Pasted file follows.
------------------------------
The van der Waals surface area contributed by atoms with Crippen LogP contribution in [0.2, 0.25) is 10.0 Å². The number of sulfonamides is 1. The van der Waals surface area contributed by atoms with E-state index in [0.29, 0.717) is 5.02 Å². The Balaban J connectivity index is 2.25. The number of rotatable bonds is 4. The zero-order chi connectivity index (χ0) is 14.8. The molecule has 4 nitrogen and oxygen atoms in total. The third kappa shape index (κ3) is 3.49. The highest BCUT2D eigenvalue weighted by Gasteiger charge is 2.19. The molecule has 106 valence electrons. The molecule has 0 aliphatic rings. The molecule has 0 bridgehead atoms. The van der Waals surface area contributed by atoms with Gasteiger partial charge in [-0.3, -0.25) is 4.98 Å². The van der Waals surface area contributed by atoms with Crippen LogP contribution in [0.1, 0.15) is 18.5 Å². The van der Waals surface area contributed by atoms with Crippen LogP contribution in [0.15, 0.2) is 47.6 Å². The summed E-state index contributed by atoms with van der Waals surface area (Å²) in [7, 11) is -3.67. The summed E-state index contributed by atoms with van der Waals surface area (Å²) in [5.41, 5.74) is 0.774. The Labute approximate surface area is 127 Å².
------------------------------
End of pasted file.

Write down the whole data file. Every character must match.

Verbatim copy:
The van der Waals surface area contributed by atoms with Crippen LogP contribution in [0.2, 0.25) is 10.0 Å². The number of sulfonamides is 1. The van der Waals surface area contributed by atoms with E-state index in [0.29, 0.717) is 5.02 Å². The Balaban J connectivity index is 2.25. The number of rotatable bonds is 4. The zero-order chi connectivity index (χ0) is 14.8. The molecule has 4 nitrogen and oxygen atoms in total. The third kappa shape index (κ3) is 3.49. The highest BCUT2D eigenvalue weighted by Gasteiger charge is 2.19. The molecule has 106 valence electrons. The molecule has 0 aliphatic rings. The molecule has 0 bridgehead atoms. The van der Waals surface area contributed by atoms with Gasteiger partial charge in [-0.3, -0.25) is 4.98 Å². The van der Waals surface area contributed by atoms with Crippen LogP contribution in [0.1, 0.15) is 18.5 Å². The van der Waals surface area contributed by atoms with Crippen LogP contribution in [0.15, 0.2) is 47.6 Å². The summed E-state index contributed by atoms with van der Waals surface area (Å²) in [7, 11) is -3.67. The summed E-state index contributed by atoms with van der Waals surface area (Å²) in [5.41, 5.74) is 0.774. The Labute approximate surface area is 127 Å².